Alumni & Friends
Taking a Stand
Photo by Chris Wright.
Mu Sochua (B.A., '79), the opposition parliamentarian and human rights activist from Cambodia, is worried. She has gone through dust-ups with the ruling party before but never anything like this.
At stake, this time, are not only her seat in Parliament but her freedom.
" I don't know if, inside me, I am really strong enough to go to jail," she says on the phone from her home in southern Cambodia.
Mu (her last name) is one of Cambodia's most outspoken and dogged defenders of democracy and human rights. Her efforts against sex trafficking won her a Human Rights Global Leadership Award from Vital Voices Global Partnership, whose honorary chairwoman, then-U.S. Sen. Hillary Clinton, handed Mu the prize in 2005.
Mu's most recent troubles began in April, when Prime Minister Hun Sen, without mentioning her by name, made public statements that Mu said were as preposterous as they were humiliating. He said that a woman, who, by his description could only be Mu, had rushed to embrace an army officer, then accused him of unbuttoning her blouse.
Shocked and offended, Mu sued the prime minister for defamation. What in fact had happened, Mu says, was that an officer, during an outdoor political event, had attempted to block Mu from taking a photograph. A scuffle ensued, during which her blouse came unbuttoned.
Taking on the prime minister in Cambodia is risky. The government, according to the United Nations human rights office in Cambodia, has, with alarming frequency, used the courts to silence political enemies. Mu should know. Hun Sen responded to Mu's lawsuit by countersuing, an act that Brad Adams, Asia director at Human Rights Watch, called "yet another blatant attempt to silence the political opposition." It came as little surprise to Mu when a municipal court upheld the prime minister's case but dismissed hers, and fined the parliamentarian the equivalent of U.S. $4,100.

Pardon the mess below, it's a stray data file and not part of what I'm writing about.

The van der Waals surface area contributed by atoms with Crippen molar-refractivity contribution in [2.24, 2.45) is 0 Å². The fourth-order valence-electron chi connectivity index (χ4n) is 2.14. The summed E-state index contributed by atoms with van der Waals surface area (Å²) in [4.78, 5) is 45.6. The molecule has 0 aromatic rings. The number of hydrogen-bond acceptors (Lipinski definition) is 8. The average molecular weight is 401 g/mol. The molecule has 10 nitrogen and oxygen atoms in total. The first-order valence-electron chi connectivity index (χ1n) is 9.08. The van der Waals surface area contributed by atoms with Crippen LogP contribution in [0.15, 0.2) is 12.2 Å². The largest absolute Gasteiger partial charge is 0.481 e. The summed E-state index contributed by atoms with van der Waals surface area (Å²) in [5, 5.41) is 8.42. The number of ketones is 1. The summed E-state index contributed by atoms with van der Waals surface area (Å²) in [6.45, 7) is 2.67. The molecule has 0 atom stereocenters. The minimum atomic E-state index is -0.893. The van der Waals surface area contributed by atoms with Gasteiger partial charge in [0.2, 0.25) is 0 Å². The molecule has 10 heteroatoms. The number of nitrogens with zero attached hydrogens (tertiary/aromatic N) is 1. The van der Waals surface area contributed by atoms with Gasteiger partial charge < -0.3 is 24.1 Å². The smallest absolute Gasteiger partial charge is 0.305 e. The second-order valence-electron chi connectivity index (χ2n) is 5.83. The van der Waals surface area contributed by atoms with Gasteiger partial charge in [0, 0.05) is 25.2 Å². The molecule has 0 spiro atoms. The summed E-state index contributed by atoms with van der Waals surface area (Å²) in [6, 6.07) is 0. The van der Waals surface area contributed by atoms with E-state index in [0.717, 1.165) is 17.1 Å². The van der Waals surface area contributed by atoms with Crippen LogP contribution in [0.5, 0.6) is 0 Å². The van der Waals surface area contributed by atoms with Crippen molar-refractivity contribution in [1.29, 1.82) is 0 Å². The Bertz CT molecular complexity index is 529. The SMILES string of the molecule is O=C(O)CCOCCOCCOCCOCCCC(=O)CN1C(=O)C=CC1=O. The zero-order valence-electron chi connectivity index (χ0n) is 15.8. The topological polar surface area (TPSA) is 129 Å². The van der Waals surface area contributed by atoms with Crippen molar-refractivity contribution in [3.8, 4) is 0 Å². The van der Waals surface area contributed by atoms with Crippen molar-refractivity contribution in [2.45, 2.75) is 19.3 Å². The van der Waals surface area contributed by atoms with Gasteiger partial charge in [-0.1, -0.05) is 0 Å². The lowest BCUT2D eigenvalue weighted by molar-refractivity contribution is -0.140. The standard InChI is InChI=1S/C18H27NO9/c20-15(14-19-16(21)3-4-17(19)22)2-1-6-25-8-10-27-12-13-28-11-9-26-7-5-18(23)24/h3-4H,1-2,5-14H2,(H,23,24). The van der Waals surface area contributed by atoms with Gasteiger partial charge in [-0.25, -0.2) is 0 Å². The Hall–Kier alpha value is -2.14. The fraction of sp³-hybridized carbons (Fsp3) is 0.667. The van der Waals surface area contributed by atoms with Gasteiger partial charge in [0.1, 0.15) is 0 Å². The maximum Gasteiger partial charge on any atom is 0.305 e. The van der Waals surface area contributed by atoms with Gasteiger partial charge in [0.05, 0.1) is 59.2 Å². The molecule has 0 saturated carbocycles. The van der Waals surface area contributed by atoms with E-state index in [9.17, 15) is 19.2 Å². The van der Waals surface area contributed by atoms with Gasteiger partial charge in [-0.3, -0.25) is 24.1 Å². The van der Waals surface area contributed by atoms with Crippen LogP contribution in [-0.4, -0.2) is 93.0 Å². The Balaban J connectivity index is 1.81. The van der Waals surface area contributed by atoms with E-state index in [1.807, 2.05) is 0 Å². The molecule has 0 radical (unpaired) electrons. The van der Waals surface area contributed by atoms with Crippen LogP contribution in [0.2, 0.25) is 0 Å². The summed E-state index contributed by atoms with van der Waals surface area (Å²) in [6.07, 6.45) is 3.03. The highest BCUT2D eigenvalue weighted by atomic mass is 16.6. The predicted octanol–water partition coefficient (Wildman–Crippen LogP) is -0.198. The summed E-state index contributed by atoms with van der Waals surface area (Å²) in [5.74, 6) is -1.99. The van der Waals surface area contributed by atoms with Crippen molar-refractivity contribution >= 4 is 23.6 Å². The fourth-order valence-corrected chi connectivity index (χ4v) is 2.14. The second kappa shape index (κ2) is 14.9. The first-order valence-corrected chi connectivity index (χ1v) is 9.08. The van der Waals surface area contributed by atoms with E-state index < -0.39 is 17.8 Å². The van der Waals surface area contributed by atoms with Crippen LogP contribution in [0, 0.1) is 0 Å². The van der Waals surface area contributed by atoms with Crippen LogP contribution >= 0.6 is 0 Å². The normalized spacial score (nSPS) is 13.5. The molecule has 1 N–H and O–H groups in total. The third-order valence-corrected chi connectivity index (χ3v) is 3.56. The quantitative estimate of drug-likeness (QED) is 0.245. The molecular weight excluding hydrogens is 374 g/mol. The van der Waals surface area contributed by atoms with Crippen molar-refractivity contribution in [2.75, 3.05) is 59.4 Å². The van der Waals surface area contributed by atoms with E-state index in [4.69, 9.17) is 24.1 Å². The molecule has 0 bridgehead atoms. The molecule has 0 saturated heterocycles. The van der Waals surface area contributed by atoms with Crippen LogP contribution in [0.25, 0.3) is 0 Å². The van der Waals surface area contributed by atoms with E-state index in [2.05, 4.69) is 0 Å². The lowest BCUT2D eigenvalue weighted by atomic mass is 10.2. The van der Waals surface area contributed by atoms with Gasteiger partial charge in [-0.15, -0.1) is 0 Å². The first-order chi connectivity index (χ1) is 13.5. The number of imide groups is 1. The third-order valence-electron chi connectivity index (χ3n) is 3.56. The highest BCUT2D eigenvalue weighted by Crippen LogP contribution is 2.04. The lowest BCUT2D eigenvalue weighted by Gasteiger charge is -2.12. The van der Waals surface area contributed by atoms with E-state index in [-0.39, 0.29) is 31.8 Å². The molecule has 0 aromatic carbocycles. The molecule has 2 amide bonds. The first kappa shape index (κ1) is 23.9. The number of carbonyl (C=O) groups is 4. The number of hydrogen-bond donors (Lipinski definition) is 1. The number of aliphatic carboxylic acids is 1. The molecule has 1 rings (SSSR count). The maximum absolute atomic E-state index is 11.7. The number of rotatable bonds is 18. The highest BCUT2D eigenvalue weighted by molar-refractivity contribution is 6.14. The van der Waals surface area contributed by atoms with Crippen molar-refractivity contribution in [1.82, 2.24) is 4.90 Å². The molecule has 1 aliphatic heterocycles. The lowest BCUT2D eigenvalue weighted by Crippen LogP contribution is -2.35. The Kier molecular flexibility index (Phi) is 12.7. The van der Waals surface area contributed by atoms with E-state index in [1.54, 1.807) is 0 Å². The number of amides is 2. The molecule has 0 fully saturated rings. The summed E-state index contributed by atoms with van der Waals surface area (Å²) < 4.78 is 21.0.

Mu is adamant that she will not pay the fine, even though her refusal to do so means she would lose her parliamentary seat and likely go to jail, perhaps for as long as six months. "I don't want to be a hero," she says, "but I am not going to pay the fine because that would mean admitting guilt, and what would that mean for the poor who are fighting for justice every day in Cambodia?"
As the Vietnam War spilled into Cambodia in the early 1970s, Mu, then age 18, fled her country, first for France and later the United States. She followed her brother, Songly, to San Francisco State, where she majored in psychology. As a refugee, Mu struggled with feelings of dislocation and loneliness. Her psychology studies helped her cope. "I was most interested in behavioral psychology, as I had a very good teacher," she said. "That first exposure to psychology enabled me later on to deal with my inner self, which was very much seeking an anchor."
Mu went on to a master's degree in social work at University of California, Berkeley before she returned to Cambodia and entered public service, first as a minister of women's and veterans' affair and later an elected member of Parliament.
Today, the human rights situation in Cambodia is dire, Mu says. The United States, she says, can help by exerting pressure on the Cambodian government and ruling party to shore up democratic practices and institutions. During a recent speaking tour, Mu met with Secretary of State Clinton and asked that a high-level delegation be sent to Cambodia. So far, she has received no response, but she hasn't given up. Mu doesn't shrink from a fight.
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